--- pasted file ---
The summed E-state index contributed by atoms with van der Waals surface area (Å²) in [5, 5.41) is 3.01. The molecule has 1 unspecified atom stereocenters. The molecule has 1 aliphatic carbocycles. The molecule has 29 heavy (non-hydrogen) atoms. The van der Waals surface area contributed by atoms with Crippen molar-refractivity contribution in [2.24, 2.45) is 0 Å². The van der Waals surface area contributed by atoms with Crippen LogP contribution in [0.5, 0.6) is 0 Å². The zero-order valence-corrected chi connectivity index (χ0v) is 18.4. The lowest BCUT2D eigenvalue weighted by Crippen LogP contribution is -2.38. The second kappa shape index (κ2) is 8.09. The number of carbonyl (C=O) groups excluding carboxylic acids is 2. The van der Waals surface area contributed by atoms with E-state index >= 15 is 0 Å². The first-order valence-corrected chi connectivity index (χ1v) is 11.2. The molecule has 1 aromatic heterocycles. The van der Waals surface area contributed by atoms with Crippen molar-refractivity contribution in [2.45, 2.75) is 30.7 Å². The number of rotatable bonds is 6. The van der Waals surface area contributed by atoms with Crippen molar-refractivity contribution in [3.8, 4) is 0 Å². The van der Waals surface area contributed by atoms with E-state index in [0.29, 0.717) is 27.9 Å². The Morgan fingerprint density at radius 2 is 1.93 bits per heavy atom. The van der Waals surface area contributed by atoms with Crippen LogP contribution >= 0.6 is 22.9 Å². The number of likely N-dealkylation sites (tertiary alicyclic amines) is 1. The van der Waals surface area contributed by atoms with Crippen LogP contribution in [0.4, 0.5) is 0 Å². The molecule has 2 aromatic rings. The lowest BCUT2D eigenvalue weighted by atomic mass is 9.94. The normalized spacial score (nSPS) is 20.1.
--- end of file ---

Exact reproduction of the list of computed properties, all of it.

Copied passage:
The summed E-state index contributed by atoms with van der Waals surface area (Å²) in [5, 5.41) is 3.01. The molecule has 1 unspecified atom stereocenters. The molecule has 1 aliphatic carbocycles. The molecule has 29 heavy (non-hydrogen) atoms. The van der Waals surface area contributed by atoms with Crippen molar-refractivity contribution in [2.24, 2.45) is 0 Å². The van der Waals surface area contributed by atoms with Crippen LogP contribution in [0.5, 0.6) is 0 Å². The zero-order valence-corrected chi connectivity index (χ0v) is 18.4. The lowest BCUT2D eigenvalue weighted by Crippen LogP contribution is -2.38. The second kappa shape index (κ2) is 8.09. The number of carbonyl (C=O) groups excluding carboxylic acids is 2. The van der Waals surface area contributed by atoms with E-state index >= 15 is 0 Å². The first-order valence-corrected chi connectivity index (χ1v) is 11.2. The molecule has 1 aromatic heterocycles. The van der Waals surface area contributed by atoms with Crippen molar-refractivity contribution in [2.45, 2.75) is 30.7 Å². The number of rotatable bonds is 6. The van der Waals surface area contributed by atoms with Crippen molar-refractivity contribution in [3.8, 4) is 0 Å². The van der Waals surface area contributed by atoms with E-state index in [0.29, 0.717) is 27.9 Å². The Morgan fingerprint density at radius 2 is 1.93 bits per heavy atom. The van der Waals surface area contributed by atoms with Crippen LogP contribution >= 0.6 is 22.9 Å². The number of likely N-dealkylation sites (tertiary alicyclic amines) is 1. The van der Waals surface area contributed by atoms with Crippen LogP contribution in [0.4, 0.5) is 0 Å². The molecule has 2 aromatic rings. The lowest BCUT2D eigenvalue weighted by atomic mass is 9.94. The normalized spacial score (nSPS) is 20.1.